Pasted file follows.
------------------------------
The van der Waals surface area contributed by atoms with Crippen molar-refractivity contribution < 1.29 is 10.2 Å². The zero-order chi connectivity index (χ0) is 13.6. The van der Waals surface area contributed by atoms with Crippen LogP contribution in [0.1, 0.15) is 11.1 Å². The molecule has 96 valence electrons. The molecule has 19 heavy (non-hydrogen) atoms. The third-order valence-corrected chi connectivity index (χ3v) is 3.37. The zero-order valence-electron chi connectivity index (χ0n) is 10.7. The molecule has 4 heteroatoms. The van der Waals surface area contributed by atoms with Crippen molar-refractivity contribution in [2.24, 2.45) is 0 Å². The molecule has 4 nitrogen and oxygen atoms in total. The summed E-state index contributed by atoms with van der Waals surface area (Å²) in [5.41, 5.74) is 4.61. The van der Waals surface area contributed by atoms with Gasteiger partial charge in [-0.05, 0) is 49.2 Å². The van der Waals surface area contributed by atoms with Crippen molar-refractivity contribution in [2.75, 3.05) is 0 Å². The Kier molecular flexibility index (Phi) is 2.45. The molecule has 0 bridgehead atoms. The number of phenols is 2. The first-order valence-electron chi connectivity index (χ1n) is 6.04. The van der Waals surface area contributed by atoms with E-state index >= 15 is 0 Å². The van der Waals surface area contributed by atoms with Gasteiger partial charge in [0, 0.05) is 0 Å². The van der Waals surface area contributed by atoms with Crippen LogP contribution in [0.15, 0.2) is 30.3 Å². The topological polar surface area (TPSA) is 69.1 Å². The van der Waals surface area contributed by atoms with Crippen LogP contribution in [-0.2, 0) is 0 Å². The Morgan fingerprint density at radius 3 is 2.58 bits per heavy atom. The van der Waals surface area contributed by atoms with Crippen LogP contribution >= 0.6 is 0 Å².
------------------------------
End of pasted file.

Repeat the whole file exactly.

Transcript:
The van der Waals surface area contributed by atoms with Crippen molar-refractivity contribution < 1.29 is 10.2 Å². The zero-order chi connectivity index (χ0) is 13.6. The van der Waals surface area contributed by atoms with Crippen LogP contribution in [0.1, 0.15) is 11.1 Å². The molecule has 96 valence electrons. The molecule has 19 heavy (non-hydrogen) atoms. The third-order valence-corrected chi connectivity index (χ3v) is 3.37. The zero-order valence-electron chi connectivity index (χ0n) is 10.7. The molecule has 4 heteroatoms. The van der Waals surface area contributed by atoms with Crippen molar-refractivity contribution in [2.24, 2.45) is 0 Å². The molecule has 4 nitrogen and oxygen atoms in total. The summed E-state index contributed by atoms with van der Waals surface area (Å²) in [5.41, 5.74) is 4.61. The van der Waals surface area contributed by atoms with Gasteiger partial charge in [-0.05, 0) is 49.2 Å². The van der Waals surface area contributed by atoms with Crippen molar-refractivity contribution in [2.75, 3.05) is 0 Å². The Kier molecular flexibility index (Phi) is 2.45. The molecule has 0 bridgehead atoms. The number of phenols is 2. The first-order valence-electron chi connectivity index (χ1n) is 6.04. The van der Waals surface area contributed by atoms with E-state index >= 15 is 0 Å². The van der Waals surface area contributed by atoms with Gasteiger partial charge in [0, 0.05) is 0 Å². The van der Waals surface area contributed by atoms with Crippen LogP contribution in [0.15, 0.2) is 30.3 Å². The topological polar surface area (TPSA) is 69.1 Å². The van der Waals surface area contributed by atoms with Crippen LogP contribution in [-0.2, 0) is 0 Å². The Morgan fingerprint density at radius 3 is 2.58 bits per heavy atom. The van der Waals surface area contributed by atoms with Crippen LogP contribution >= 0.6 is 0 Å².